Jeremy Mason Wins UC Davis Graduate Program Advising and Mentoring Award
Materials science and engineering (MSE) assistant professor Jeremy Mason has received a 2020-21 Graduate Program Advising and Mentorship Award from UC Davis Graduate Studies. The second annual awards recognize UC Davis faculty members for outstanding excellence and commitment in advising and mentoring of graduate students, service to their programs and the positive impact they have on their students and colleagues.
Recipients are nominated by their graduate programs to promote, highlight and develop a culture of good mentoring for graduate students. Mason is one of 26 winners across UC Davis to receive the award this year and among five winners in the College of Engineering.
Mason emphasizes the importance of finding ways to help each student achieve their individual goals as they work toward their degrees. To him, mentorship is all about giving students the guidance and resources they need to be invested and successful in the work that they do.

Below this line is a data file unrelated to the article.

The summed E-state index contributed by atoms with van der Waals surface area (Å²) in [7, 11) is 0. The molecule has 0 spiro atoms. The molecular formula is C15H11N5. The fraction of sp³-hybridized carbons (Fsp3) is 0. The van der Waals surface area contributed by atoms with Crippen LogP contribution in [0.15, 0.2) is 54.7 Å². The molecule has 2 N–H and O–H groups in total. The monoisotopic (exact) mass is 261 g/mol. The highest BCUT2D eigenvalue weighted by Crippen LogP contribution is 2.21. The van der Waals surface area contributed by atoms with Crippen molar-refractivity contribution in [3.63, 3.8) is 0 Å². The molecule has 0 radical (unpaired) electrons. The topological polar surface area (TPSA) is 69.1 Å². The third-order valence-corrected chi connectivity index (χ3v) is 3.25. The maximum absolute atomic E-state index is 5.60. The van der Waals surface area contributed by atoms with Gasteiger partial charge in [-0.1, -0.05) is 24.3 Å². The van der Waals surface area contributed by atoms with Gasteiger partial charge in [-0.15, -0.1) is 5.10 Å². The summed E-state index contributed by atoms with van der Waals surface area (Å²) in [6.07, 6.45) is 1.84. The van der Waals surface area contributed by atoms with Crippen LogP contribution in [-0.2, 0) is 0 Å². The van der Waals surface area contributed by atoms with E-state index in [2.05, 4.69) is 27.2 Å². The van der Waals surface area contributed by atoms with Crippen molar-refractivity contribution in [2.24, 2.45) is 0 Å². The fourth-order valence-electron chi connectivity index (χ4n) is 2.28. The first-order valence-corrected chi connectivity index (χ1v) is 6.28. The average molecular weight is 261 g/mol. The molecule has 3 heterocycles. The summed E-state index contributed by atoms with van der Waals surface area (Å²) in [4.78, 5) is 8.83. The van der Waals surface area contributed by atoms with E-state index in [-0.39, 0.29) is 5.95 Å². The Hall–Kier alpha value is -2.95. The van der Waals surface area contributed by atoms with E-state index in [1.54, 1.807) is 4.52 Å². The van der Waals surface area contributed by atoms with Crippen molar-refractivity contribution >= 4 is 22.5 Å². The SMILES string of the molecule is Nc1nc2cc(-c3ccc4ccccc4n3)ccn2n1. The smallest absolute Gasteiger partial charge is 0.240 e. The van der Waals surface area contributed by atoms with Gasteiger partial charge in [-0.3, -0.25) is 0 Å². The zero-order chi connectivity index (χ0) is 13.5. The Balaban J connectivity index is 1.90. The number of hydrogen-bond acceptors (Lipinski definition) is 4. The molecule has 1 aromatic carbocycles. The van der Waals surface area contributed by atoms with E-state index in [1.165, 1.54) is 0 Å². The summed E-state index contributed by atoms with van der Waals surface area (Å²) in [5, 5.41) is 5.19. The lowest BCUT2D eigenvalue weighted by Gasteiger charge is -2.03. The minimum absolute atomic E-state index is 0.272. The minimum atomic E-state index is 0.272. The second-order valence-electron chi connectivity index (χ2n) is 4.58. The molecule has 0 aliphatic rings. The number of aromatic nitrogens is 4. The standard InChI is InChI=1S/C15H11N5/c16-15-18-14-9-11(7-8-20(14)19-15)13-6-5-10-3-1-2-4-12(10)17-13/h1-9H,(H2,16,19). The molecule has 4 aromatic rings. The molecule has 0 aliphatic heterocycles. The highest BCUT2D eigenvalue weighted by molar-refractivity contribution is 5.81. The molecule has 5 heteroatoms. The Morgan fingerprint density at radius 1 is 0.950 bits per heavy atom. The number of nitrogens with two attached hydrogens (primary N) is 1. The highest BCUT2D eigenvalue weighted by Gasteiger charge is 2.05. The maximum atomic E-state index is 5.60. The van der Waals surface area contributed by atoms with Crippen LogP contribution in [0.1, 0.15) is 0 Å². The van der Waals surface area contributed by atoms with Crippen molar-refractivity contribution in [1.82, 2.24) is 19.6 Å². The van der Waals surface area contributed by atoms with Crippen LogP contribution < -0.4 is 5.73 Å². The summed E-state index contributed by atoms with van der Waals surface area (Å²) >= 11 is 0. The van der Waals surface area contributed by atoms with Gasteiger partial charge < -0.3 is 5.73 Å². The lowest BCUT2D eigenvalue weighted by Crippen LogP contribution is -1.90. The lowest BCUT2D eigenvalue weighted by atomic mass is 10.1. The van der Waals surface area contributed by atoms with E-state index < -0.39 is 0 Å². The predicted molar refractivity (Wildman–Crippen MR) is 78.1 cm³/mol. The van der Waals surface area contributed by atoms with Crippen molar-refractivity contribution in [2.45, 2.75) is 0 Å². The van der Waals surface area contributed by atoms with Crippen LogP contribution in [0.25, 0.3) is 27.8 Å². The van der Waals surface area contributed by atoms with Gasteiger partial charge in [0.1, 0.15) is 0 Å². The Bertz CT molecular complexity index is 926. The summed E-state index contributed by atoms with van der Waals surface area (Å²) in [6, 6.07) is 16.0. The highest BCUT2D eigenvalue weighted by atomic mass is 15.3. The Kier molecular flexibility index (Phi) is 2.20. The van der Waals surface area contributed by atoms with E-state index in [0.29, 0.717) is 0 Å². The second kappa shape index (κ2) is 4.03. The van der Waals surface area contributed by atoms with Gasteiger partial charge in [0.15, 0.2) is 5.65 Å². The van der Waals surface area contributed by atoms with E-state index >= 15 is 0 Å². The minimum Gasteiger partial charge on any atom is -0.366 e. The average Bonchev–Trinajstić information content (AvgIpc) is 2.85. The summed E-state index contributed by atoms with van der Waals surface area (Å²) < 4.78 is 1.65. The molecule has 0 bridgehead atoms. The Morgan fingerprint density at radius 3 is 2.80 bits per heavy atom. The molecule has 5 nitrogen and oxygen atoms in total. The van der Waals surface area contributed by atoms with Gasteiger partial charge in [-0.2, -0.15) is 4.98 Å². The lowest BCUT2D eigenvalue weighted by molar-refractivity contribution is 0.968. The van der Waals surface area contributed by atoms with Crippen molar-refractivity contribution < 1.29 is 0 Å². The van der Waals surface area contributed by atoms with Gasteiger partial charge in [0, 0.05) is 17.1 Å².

“The craft of mentoring is in knowing students well enough to be able to regularly find a question or task that both entices them and is just at the edge of what they can accomplish on their own,” he said. “Offer them enough of those, and they can develop a thirst for knowledge and confidence in their ability to learn independently that will carry them through the end of their degree and beyond.”
Mason received his B.S. in physics and his Ph.D. in materials science and engineering at the Massachusetts Institute of Technology. He worked as a postdoctoral scholar at Lawrence Livermore National Laboratory and a faculty member at Boğaziçi University in Turkey before joining UC Davis in 2017.
He is a computational materials scientist whose reserach focuses on developing computer models of materials phenomenon, particularly on the mesoscale—the length scale between macro and nano-scale, complete with its own unique set of phenomena.
He is also a passionate educator, teaching “Computational Materials Science” (EMS 285) for graduate students and courses in basic computing, mechanical behavior of materials and the history and engineering of bicycles for undergraduates.
“Graduate mentorship and advising is a question of the legacy we want to leave behind,” he said. “My favorite part of working with graduate students is the day when they turn to me and can convince me that my intuition about the subject is wrong. That happens for just about every student that I mentor at some point, and really gives me hope that they will be able to carry the project further than I could on my own.”